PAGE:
There are two great preaching advices that I received, which I practice today. I think they are not only beneficial for communicators like myself, but also for listeners as well. It will help you understand better why I preach a certain way.
The first advice is “Preach to persuade, not just to proclaim.” In seminary, we are taught that preaching is mainly “proclaiming” God’s Word to people. There is certainly a big element of proclamation in the work of preaching. There were times when preachers could just start with “Bible says…” and people responded because the culture was already Christian or had respect for spiritual authorities. But time has changed. Modern people don’t pay attention to the proclamation unless they sound “practical”. Proclaiming abstract truth without practical application can cause only confusion.
Also, as James said, to follow Jesus is to be the “doers” of the word, not just hearers only. Jesus said we build our life on solid ground, not on sand, when we apply his words. Again, any application, how small it may be, trumps mere inspiration. The goal of preaching is application of Biblical truth, not learning of it.
The second advice is, “Improve the quality of thinking, not just the sermon.” This is not advice to prepare less for a sermon. Modern people tend to view proclamation based on ancient text as dogmatic and outdated. What sparks modern people’s interest is how well an idea is framed and presented. In other words, they are drawn to well-developed ideas based on quality thinking, not an external source of authority. So, for a sermon to be persuasive, the communicator should be able to think “along” with modern people, though he/she may not think “like” them. If the quality of thinking gets better, the sermon will naturally become more “persuasive”.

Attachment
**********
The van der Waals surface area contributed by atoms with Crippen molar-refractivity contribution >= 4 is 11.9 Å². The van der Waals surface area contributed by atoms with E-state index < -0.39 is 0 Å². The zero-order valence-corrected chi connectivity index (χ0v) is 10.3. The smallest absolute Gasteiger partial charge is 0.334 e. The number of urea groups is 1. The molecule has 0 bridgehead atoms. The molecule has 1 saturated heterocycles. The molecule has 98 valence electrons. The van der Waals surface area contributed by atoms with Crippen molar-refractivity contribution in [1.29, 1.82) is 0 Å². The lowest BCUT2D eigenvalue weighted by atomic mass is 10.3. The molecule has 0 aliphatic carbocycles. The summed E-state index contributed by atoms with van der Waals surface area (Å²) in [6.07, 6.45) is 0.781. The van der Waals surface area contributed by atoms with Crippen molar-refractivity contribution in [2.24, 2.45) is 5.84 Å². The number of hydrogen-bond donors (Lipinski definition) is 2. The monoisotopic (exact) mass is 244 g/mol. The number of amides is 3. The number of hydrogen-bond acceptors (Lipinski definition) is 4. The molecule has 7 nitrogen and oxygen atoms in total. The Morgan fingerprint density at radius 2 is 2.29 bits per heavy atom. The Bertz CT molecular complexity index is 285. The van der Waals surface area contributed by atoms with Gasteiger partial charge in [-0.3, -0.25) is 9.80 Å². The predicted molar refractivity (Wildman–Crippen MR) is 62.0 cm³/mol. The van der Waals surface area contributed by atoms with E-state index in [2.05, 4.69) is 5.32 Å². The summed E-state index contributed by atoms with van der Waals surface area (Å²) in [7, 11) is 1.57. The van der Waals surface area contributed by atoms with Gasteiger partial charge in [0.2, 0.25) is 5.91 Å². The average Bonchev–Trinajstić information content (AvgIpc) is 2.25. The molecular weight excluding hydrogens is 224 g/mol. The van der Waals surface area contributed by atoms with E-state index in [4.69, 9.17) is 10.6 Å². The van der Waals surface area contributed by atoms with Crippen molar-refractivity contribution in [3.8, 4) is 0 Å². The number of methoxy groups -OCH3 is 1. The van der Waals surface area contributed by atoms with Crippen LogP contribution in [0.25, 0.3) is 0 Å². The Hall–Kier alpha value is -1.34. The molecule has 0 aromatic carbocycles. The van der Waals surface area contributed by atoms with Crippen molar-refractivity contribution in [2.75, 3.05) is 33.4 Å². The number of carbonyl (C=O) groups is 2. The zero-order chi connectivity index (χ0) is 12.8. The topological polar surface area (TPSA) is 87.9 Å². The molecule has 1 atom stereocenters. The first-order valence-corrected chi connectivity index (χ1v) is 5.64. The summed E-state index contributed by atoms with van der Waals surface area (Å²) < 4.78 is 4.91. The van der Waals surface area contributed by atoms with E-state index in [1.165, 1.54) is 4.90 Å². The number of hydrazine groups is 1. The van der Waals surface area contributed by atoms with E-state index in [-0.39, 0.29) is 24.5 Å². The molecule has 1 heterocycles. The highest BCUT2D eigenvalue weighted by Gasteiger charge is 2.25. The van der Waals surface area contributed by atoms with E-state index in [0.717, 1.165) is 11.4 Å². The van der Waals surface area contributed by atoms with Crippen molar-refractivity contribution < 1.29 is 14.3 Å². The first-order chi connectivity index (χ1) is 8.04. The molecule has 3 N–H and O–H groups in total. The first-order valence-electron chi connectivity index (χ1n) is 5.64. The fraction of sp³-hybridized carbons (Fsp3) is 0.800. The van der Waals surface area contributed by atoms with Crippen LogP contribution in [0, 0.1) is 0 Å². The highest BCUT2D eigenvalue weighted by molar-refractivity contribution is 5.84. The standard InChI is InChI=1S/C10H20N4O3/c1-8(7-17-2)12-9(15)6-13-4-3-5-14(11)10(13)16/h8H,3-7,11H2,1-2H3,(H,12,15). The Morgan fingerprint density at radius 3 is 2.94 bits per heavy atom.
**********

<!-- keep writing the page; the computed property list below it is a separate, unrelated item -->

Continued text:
I believe the ultimate persuasion can only happen through the work of the Holy Spirit, not through a well-crafted sermon. That is why my primary work is prayer and spending time in God’s words. But the work of preaching is in vain if no one is “hearing”. Persuasive preaching draws people’s attention through “modern problem” (that feels relatable to the listener) before getting to “human” problem (universal problem of sin), which the Bible has all the answers to.
As Pastor Anthony is now more involved in preaching rotation, I am planning to take more time in studying and reading books of variety of topics, to increase the quality of my “thinking”.